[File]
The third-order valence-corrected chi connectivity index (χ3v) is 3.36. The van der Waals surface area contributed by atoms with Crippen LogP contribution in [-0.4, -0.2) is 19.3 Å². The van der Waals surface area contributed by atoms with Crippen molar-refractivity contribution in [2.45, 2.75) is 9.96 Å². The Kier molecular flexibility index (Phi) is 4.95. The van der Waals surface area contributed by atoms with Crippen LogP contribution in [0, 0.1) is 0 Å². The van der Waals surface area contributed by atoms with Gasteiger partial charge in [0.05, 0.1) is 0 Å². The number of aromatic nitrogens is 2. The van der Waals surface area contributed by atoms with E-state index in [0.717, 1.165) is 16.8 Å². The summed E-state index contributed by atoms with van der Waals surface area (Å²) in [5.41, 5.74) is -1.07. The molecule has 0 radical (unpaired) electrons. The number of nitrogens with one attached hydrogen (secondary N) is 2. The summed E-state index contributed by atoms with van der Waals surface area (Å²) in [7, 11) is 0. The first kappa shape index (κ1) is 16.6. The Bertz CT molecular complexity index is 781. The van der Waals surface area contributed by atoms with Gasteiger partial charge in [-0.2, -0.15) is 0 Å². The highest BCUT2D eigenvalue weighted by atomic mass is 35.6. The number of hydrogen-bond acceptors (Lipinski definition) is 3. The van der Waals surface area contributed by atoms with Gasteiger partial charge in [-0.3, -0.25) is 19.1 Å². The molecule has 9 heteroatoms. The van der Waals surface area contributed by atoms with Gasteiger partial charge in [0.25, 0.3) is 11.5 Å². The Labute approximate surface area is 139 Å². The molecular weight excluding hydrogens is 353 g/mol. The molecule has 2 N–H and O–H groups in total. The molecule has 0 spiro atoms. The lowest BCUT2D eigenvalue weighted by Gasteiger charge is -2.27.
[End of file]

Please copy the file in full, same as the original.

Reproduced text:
The third-order valence-corrected chi connectivity index (χ3v) is 3.36. The van der Waals surface area contributed by atoms with Crippen LogP contribution in [-0.4, -0.2) is 19.3 Å². The van der Waals surface area contributed by atoms with Crippen molar-refractivity contribution in [2.45, 2.75) is 9.96 Å². The Kier molecular flexibility index (Phi) is 4.95. The van der Waals surface area contributed by atoms with Crippen LogP contribution in [0, 0.1) is 0 Å². The van der Waals surface area contributed by atoms with Gasteiger partial charge in [0.05, 0.1) is 0 Å². The number of aromatic nitrogens is 2. The van der Waals surface area contributed by atoms with E-state index in [0.717, 1.165) is 16.8 Å². The summed E-state index contributed by atoms with van der Waals surface area (Å²) in [5.41, 5.74) is -1.07. The molecule has 0 radical (unpaired) electrons. The number of nitrogens with one attached hydrogen (secondary N) is 2. The summed E-state index contributed by atoms with van der Waals surface area (Å²) in [7, 11) is 0. The first kappa shape index (κ1) is 16.6. The Bertz CT molecular complexity index is 781. The van der Waals surface area contributed by atoms with Gasteiger partial charge in [-0.2, -0.15) is 0 Å². The highest BCUT2D eigenvalue weighted by atomic mass is 35.6. The number of hydrogen-bond acceptors (Lipinski definition) is 3. The van der Waals surface area contributed by atoms with Gasteiger partial charge in [-0.3, -0.25) is 19.1 Å². The molecule has 9 heteroatoms. The van der Waals surface area contributed by atoms with Gasteiger partial charge in [0.25, 0.3) is 11.5 Å². The Labute approximate surface area is 139 Å². The molecular weight excluding hydrogens is 353 g/mol. The molecule has 2 N–H and O–H groups in total. The molecule has 0 spiro atoms. The lowest BCUT2D eigenvalue weighted by Gasteiger charge is -2.27.